The most successful entrepreneurs are disruptors. Plain and simple. Some set out to do this to a specific industry or company. Some are far more famous than others, but nonetheless they either do business differently or have changed the way others do business. They saw an opportunity or just made one. In music, P. Diddy was a disruptor by being all in the videos, on stage with his artists, and just as in your face as the artists on his label. But he was just the producer, why is the producer getting the same if not more attention than their artists? Because he was pushing the brand of his label, and the more attention his label received, the more attention his artists would receive by default. Two other disruptors, not as commonly known as P. Diddy but very famous, and uber rich Shawn Fanning and Sean Parker, the co-founders of Napster. The first major peer-2-peer platform, they became disruptors to the music industry and changed every business model going forward. Was that their initial goal? Most likely not but they were very successful. Like P. Diddy and Branson, they were focused, maximized their talents by acquiring the best set of skills to continuously expand and accomplish their entrepreneurial goals. The impact that Fanning and Parker made helped to spark platforms like SoundCloud and Limewire, all of which changed the way consumers not only purchase music but the very way that the industry tracks sales performance. Nipsey was a disruptor in his own right. He was showing artists the importance of ownership, diversifying yourself early in your career, and living by your words.
The first time I heard a Nipsey Hussle track was when I was on a flight from New York coming back home to Chicago in 2016. The track was “A Hunnit a Show” ft. Rick Ross, I was managing musicians and we had just completed a few shows in NJ and NY. The song summed up that feeling from being on the road and putting your everything into each performance, each track, and every single meeting or phone call to get that opportunity. But even more important, Nipsey had summed up what it was like to put your heart, passion, and time into ANYTHING. All a musician is an entrepreneur. Entrepreneurship isn’t an industry or a profession, its being a creative of any one, two, or a dozen professional fields that you can express your uniqueness, and get paid for it. Being a branding and marketing entrepreneur every endeavor I undertook was centered on marketing. And just as Nipsey displayed as a musical entrepreneur, start with what you love then diversify. So there isn’t any difference between him and notable entrepreneurs like Richard Branson, Daymond John and Rihanna to name just a few.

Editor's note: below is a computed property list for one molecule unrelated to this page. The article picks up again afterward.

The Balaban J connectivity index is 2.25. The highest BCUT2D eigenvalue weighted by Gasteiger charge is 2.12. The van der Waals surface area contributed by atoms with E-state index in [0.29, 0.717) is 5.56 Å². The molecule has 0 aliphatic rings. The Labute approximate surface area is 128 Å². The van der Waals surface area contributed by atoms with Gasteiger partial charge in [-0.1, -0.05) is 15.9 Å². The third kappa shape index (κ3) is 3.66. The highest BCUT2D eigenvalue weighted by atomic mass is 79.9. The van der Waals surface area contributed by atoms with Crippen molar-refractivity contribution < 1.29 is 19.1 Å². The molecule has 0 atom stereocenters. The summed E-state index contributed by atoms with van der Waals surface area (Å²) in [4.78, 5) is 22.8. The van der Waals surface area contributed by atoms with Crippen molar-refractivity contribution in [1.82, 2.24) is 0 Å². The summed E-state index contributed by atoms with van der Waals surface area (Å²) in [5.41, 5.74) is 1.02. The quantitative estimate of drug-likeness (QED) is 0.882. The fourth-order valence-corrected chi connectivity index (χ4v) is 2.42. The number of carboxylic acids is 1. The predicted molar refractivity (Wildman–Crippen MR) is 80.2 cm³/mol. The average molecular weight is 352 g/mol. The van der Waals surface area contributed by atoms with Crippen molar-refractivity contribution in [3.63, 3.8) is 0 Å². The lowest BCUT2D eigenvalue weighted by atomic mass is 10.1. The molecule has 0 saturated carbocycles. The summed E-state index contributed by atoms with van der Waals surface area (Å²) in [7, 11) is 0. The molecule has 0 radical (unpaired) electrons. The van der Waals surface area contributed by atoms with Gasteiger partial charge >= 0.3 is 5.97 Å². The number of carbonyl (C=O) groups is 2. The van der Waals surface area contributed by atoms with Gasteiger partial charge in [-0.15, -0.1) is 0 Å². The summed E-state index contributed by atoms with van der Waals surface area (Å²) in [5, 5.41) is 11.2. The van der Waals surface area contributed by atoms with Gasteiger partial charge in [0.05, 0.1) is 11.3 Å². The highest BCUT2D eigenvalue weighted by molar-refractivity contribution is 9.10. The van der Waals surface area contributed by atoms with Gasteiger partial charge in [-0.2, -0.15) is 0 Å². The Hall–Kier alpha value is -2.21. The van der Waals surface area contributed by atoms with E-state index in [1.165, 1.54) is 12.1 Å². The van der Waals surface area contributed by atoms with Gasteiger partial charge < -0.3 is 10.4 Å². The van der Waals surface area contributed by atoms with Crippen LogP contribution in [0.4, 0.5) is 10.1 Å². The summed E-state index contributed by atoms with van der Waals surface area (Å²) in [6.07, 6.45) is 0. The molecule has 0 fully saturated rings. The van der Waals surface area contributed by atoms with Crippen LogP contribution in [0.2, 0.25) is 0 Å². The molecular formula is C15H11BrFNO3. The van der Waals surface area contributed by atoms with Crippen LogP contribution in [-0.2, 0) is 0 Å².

I enjoy marketing, to be more precise, my passion is helping minority entrepreneurs and small business owners understand how to leverage marketing tools to help them achieve business goals. Marketing is the only business function where the purpose is to develop an audience and generate business for a company. All companies need to have a clear and defined marketing strategy in order to be successful. No matter if a company’s budget is large or small, as long as their marketing is spot on, they will have an identified audience and capitalized on their market. Small businesses need this the most. Especially those that are minority owned and in communities that are typically underserved. As I acquire knowledge, skills, and keep making opportunities, I know it’s my duty to share these intangibles with other ambitious minority business owners. I’ll help them build their brands that is my personal brand and my company’s purpose.
So the only other question is what’s your brand and its purpose?